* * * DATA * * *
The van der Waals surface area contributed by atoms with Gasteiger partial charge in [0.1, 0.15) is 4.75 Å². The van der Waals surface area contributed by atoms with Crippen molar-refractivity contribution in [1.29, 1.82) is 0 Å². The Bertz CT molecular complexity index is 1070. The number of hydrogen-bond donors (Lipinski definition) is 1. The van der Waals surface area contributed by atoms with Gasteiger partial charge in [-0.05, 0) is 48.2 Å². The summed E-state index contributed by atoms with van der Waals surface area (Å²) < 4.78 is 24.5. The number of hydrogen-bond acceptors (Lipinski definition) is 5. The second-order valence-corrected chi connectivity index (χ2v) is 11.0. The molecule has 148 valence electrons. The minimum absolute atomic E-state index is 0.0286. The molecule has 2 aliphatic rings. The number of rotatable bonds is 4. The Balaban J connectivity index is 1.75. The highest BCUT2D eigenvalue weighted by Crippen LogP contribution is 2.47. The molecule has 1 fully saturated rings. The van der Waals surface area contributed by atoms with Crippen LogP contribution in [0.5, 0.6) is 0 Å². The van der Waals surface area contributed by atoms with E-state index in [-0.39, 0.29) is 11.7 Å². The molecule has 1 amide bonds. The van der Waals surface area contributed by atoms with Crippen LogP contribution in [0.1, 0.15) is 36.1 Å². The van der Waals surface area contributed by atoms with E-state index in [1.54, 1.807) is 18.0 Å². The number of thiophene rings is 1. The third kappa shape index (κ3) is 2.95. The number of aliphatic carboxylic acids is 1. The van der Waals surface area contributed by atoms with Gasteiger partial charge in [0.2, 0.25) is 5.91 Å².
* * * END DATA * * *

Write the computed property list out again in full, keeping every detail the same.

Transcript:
The van der Waals surface area contributed by atoms with Gasteiger partial charge in [0.1, 0.15) is 4.75 Å². The van der Waals surface area contributed by atoms with Crippen molar-refractivity contribution in [1.29, 1.82) is 0 Å². The Bertz CT molecular complexity index is 1070. The number of hydrogen-bond donors (Lipinski definition) is 1. The van der Waals surface area contributed by atoms with Gasteiger partial charge in [-0.05, 0) is 48.2 Å². The summed E-state index contributed by atoms with van der Waals surface area (Å²) < 4.78 is 24.5. The number of hydrogen-bond acceptors (Lipinski definition) is 5. The second-order valence-corrected chi connectivity index (χ2v) is 11.0. The molecule has 148 valence electrons. The minimum absolute atomic E-state index is 0.0286. The molecule has 2 aliphatic rings. The number of rotatable bonds is 4. The Balaban J connectivity index is 1.75. The highest BCUT2D eigenvalue weighted by Crippen LogP contribution is 2.47. The molecule has 1 fully saturated rings. The van der Waals surface area contributed by atoms with Crippen LogP contribution in [0.5, 0.6) is 0 Å². The van der Waals surface area contributed by atoms with E-state index in [-0.39, 0.29) is 11.7 Å². The molecule has 1 amide bonds. The van der Waals surface area contributed by atoms with Crippen LogP contribution in [0.1, 0.15) is 36.1 Å². The van der Waals surface area contributed by atoms with E-state index in [1.54, 1.807) is 18.0 Å². The number of thiophene rings is 1. The third kappa shape index (κ3) is 2.95. The number of aliphatic carboxylic acids is 1. The van der Waals surface area contributed by atoms with Gasteiger partial charge in [0.2, 0.25) is 5.91 Å².